Medicare – Defrauded by Indian national doctor Arun Sharma & wife in the U.S.
Microsoft – Employs over 35,000 H-1Bs. Stock used to be $100. Today it’s lucky to be over $25. Not to mention that Vista thing.
MIT Media Lab Asia (canceled)
MyNines – A startup founded and run by Indian national Apar Kothari went belly up after throwing millions of America’s VC $ down the drain.
Nomura Securities – (In 2011 “struggling to compete on the world stage”). No wonder because Jasjit Bhattal formerly of failed Lehman ran it. See Lehman above.
PeopleSoft (Taken over by Indians in 2000, collapsed).
PepsiCo – Slides from #1 to #3 during Indian CEO Indra Nooyi’ watch.
Polycom – Former senior executive Sunil Bhalla charged with insider trading.
Qantas – See AirBus above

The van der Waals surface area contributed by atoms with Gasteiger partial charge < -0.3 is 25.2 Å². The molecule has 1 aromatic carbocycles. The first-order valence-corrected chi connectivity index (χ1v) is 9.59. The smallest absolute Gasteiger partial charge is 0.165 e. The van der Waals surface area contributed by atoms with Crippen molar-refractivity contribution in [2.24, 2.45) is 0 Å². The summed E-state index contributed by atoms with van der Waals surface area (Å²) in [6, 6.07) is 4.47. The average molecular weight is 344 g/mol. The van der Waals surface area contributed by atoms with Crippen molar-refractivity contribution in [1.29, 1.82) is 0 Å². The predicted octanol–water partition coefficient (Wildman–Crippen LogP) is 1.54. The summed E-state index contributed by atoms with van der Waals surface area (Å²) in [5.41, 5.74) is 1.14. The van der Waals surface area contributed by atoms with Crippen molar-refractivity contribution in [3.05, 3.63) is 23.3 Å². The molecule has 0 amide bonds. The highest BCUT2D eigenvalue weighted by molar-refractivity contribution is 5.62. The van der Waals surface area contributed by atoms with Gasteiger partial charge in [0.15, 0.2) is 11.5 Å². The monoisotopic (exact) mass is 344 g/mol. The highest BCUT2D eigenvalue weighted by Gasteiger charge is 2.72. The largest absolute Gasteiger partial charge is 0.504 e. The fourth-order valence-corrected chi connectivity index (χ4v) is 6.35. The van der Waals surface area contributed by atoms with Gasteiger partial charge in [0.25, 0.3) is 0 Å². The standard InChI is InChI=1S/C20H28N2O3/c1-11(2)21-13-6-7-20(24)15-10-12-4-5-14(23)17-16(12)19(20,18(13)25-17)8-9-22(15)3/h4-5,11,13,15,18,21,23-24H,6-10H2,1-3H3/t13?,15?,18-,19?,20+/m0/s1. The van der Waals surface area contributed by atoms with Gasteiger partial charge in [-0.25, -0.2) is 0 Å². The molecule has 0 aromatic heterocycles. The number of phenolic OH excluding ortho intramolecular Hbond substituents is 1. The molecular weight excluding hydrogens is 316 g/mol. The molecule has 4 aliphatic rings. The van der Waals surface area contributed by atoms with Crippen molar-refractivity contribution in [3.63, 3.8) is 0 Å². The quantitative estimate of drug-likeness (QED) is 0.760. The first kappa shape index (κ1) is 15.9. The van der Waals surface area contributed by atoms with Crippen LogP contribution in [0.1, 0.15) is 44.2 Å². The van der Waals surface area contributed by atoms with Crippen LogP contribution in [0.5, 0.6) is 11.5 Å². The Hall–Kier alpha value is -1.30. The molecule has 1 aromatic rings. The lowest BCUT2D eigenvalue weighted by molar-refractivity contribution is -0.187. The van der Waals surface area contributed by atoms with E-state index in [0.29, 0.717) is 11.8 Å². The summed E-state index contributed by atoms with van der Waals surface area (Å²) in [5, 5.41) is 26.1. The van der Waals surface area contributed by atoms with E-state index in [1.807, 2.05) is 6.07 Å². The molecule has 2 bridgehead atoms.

Quark (Alukah Kamar CEO, fired, lost 60% of its customers to Adobe because Indian-written QuarkExpress 6 was a failure)
Rolls Royce (Sent aircraft engine work to India in 2006, engines delayed for Boeing 787, and failed on at least 2 Quantas planes in 2010, cost Rolls $500m).
SAP – Same as Deloitte above in 2010.
Singapore airlines (IT functions taken over in 2009 by TCS, website trashed in August, 2011)
Skype (Madhu Yarlagadda fired)
State of Indiana $867 million FAILED IBM project, IBM being sued
State of Texas failed IBM project.
Sun Micro (Taken over by Indian and Chinese workers in 2001, collapsed, had to be sold off to Oracle).
UK’s NHS outsourced numerous jobs including health records to India in mid-2000 resulting in $26 billion over budget.
Union Bank of California – Cancelled Finacle project run by India’s InfoSys in 2011.
United – call center (closed in India)
US Navy F-18 jet crashes into Virginia apartment building on 4/6/12 after outsourcing F-18 work to India’s Tata.
Victorian Order of Nurses, Canada (Payroll system screwed up by SAP/IBM in mid-2011)
Virgin Atlantic (software written in India caused cloud IT failure)
World Bank (Indian fraudsters BANNED for 3 years because they stole data).

I could post the whole list here but I don’t want to crash any servers.

Apr 18, 2012 12:14am IST  --  Report as abuse